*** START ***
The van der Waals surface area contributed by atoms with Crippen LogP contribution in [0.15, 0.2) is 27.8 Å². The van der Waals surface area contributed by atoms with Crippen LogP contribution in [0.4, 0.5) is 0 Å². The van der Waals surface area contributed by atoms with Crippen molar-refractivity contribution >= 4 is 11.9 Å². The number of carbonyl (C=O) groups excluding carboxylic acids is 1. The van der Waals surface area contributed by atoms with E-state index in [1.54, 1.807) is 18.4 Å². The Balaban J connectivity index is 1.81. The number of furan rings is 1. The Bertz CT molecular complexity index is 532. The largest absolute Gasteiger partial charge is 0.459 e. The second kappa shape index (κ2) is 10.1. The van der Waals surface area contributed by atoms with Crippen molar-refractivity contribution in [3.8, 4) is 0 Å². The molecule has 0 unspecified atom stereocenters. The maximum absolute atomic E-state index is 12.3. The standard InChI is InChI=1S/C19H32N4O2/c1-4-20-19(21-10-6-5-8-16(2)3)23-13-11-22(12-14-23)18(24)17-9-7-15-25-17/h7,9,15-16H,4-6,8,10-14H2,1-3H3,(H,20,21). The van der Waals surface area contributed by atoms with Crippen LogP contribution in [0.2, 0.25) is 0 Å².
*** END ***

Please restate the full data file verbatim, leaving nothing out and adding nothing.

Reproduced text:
The van der Waals surface area contributed by atoms with Crippen LogP contribution in [0.15, 0.2) is 27.8 Å². The van der Waals surface area contributed by atoms with Crippen LogP contribution in [0.4, 0.5) is 0 Å². The van der Waals surface area contributed by atoms with Crippen molar-refractivity contribution >= 4 is 11.9 Å². The number of carbonyl (C=O) groups excluding carboxylic acids is 1. The van der Waals surface area contributed by atoms with E-state index in [1.54, 1.807) is 18.4 Å². The Balaban J connectivity index is 1.81. The number of furan rings is 1. The Bertz CT molecular complexity index is 532. The largest absolute Gasteiger partial charge is 0.459 e. The second kappa shape index (κ2) is 10.1. The van der Waals surface area contributed by atoms with Crippen molar-refractivity contribution in [3.8, 4) is 0 Å². The molecule has 0 unspecified atom stereocenters. The maximum absolute atomic E-state index is 12.3. The standard InChI is InChI=1S/C19H32N4O2/c1-4-20-19(21-10-6-5-8-16(2)3)23-13-11-22(12-14-23)18(24)17-9-7-15-25-17/h7,9,15-16H,4-6,8,10-14H2,1-3H3,(H,20,21). The van der Waals surface area contributed by atoms with Crippen LogP contribution in [0.2, 0.25) is 0 Å².